People who grew up near London, Manchester or Edinburgh have the best chance of getting a professional job, irrespective of their socio-economic background, a report from the Social Mobility Commission reveals today. Those who grew up in these cities and nearby areas are more likely to secure a professional job, such as a doctor, lawyer or CEO, than people of the same socio-economic background from other areas (Fig 2.5). Yet the chances of unemployment, economic inactivity and lower working-class employment are also high among young people who grew up in the same areas – a modern “tale of two cities”, as those moving up and down grew up side by side.
However, if we look at long-range upward mobility – moving from the working class to a professional job – then outer London, along with Surrey and Sussex, is still the outlier (Fig 2.9). Young people also have more “promising prospects” – higher education, occupation and earnings – around London, even after we take their socio-economic background into account (Fig 3.2).
In contrast, those who grew up in areas such as Cornwall, East Yorkshire and North Lincolnshire, Northumberland and Tyne and Wear, and Cumbria, have a lower chance of getting into the professions or senior management, the analysis shows (Fig 2.5) (regions listed in Table 1.2, page 21).
State of the Nation 2023 – People and Places gives for the first time a detailed regional breakdown of social mobility prospects including education, occupation and pay. The 250-page analysis, which covers 41 regions, shows starkly that social mobility not only depends on what your parents do, and your education and skills, but also on where you grew up.
The picture is more nuanced than the traditional north-south divide. The data confirms clear geographical inequalities across the country, but reveals there is no simple pattern of well-off and badly-off areas.
It demonstrates the need to look within areas, as well as between them, as advantage can sit beside disadvantage. For example, people who grew up near London, Manchester or Edinburgh have the best chance of getting a professional job, irrespective of their socio-economic background. But the chances of unemployment, economic inactivity and lower working-class employment are also high among young people who grew up in the same areas (Figs 3.3).
Children on free school meals in the capital also do much better than the average FSM pupil. And those who grew up in the capital have some of the best upward mobility chances of moving from a working-class background to a professional job.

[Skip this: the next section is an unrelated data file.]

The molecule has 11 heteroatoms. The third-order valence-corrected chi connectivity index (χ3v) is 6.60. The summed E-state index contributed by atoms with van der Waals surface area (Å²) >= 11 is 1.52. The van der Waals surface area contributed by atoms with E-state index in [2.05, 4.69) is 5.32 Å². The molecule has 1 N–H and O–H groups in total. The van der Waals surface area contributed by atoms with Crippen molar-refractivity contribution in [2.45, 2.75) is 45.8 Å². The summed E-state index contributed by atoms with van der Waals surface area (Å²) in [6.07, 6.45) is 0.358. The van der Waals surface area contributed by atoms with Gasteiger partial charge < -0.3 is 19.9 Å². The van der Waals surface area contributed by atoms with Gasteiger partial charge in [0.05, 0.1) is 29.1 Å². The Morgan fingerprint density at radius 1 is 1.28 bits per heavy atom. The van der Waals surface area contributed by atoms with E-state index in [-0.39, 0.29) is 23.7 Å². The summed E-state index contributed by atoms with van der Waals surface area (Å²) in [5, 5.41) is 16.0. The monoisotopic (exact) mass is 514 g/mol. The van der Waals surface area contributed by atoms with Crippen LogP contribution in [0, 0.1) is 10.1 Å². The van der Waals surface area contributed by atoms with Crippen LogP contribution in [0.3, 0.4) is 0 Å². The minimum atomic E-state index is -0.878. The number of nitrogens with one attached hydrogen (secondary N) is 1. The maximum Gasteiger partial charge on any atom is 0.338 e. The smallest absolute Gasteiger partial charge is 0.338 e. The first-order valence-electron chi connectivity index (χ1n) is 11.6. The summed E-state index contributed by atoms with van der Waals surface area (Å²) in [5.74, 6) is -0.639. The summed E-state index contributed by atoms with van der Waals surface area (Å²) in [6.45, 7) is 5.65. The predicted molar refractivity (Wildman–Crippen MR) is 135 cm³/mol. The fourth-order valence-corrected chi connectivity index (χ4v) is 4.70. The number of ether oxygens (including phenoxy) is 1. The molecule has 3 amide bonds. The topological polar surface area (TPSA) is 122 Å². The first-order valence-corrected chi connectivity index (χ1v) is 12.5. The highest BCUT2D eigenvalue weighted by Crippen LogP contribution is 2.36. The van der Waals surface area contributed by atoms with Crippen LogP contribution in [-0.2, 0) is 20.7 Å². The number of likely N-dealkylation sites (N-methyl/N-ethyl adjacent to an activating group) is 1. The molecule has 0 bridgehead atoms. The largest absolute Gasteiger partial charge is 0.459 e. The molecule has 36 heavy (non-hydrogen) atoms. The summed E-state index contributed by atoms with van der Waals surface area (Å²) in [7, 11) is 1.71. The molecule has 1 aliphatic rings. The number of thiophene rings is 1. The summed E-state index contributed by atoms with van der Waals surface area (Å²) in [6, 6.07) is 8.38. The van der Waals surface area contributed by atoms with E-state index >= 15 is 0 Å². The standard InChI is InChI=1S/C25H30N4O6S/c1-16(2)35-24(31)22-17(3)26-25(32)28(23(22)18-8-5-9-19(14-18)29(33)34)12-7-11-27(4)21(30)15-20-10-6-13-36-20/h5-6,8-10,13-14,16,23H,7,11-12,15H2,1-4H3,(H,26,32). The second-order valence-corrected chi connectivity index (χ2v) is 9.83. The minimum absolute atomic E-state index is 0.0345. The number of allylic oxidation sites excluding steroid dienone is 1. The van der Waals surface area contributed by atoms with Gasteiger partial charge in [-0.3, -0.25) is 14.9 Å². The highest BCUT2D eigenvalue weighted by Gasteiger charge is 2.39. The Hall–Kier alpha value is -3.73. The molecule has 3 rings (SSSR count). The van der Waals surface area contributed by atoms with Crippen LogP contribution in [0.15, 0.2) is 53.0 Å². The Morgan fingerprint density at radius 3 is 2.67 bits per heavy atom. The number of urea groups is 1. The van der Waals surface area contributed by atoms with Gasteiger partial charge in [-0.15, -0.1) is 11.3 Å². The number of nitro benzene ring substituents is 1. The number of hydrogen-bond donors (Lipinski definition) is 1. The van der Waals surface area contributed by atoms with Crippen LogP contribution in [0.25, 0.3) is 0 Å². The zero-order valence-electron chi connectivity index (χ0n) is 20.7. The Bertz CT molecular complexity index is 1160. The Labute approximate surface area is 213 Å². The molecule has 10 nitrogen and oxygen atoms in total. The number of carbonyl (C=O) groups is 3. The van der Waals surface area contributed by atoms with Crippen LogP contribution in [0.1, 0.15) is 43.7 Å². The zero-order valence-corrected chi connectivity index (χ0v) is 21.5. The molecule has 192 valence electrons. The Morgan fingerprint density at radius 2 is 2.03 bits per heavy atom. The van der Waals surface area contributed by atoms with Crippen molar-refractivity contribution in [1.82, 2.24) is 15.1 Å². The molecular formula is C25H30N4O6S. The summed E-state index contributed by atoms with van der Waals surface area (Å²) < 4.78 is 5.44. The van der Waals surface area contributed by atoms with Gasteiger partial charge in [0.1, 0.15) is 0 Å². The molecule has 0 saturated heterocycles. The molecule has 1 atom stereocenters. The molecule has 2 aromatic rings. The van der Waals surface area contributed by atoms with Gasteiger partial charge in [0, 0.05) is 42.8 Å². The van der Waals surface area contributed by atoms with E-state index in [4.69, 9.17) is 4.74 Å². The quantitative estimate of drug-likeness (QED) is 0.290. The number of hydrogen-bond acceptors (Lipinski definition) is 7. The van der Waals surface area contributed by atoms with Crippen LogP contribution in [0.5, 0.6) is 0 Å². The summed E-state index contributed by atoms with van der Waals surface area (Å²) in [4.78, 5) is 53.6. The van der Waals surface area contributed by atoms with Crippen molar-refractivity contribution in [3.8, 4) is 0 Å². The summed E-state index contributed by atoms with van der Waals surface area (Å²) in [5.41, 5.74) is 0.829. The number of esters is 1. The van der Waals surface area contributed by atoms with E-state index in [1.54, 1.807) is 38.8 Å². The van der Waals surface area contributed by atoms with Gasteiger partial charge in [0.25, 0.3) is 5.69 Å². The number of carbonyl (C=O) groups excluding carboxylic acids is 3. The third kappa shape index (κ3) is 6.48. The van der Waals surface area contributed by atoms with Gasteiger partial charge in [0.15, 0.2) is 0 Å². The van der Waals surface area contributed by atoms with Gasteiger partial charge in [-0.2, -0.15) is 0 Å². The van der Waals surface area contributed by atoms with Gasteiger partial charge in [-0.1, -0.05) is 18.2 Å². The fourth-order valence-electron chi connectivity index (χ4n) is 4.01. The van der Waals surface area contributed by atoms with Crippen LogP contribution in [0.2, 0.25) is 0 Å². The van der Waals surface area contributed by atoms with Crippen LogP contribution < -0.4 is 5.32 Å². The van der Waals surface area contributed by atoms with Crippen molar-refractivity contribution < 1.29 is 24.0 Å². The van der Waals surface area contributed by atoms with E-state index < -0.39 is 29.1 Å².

“The data shows why it’s just as important to look within areas as it is between them,” said Alun Francis, chair of the Social Mobility Commission (SMC). “And, despite popular narrative, there isn’t a clear cut north-south divide.”
A game-changing interactive Data Explorer Tool is also being launched today which allows a much more detailed look at the 41 regions across the country. For the first time, regional leaders, policy makers and the public can find out how their region fares on a range of social mobility indicators. The Commission hopes this more granular detail, which gives a more nuanced picture of geographical inequalities, will be used across Whitehall.
“We hope these new geographical findings and the Data Explorer Tool in particular will inform Whitehall’s levelling up agenda and help regional leaders tackle local challenges,” said Mr Francis.
Building on the rich findings in the report, he will draw up a new policy framework for the Commission and flesh out a new approach in the coming weeks and months. With the Commission Mr Francis will focus on four key areas which will be reflected in new pieces of work this autumn: Growing opportunities, Nurturing talent, Developing skills and talent, and Better data and evaluation.
General social mobility
A wide range of indicators in the report shows that occupational mobility overall does not seem to have declined, and may have slightly improved over the last 4 decades. The chances of a man of working-class origin reaching a professional job improved greatly over the 20th century. Education mobility has also improved – more people have been going to university, even when their parents did not.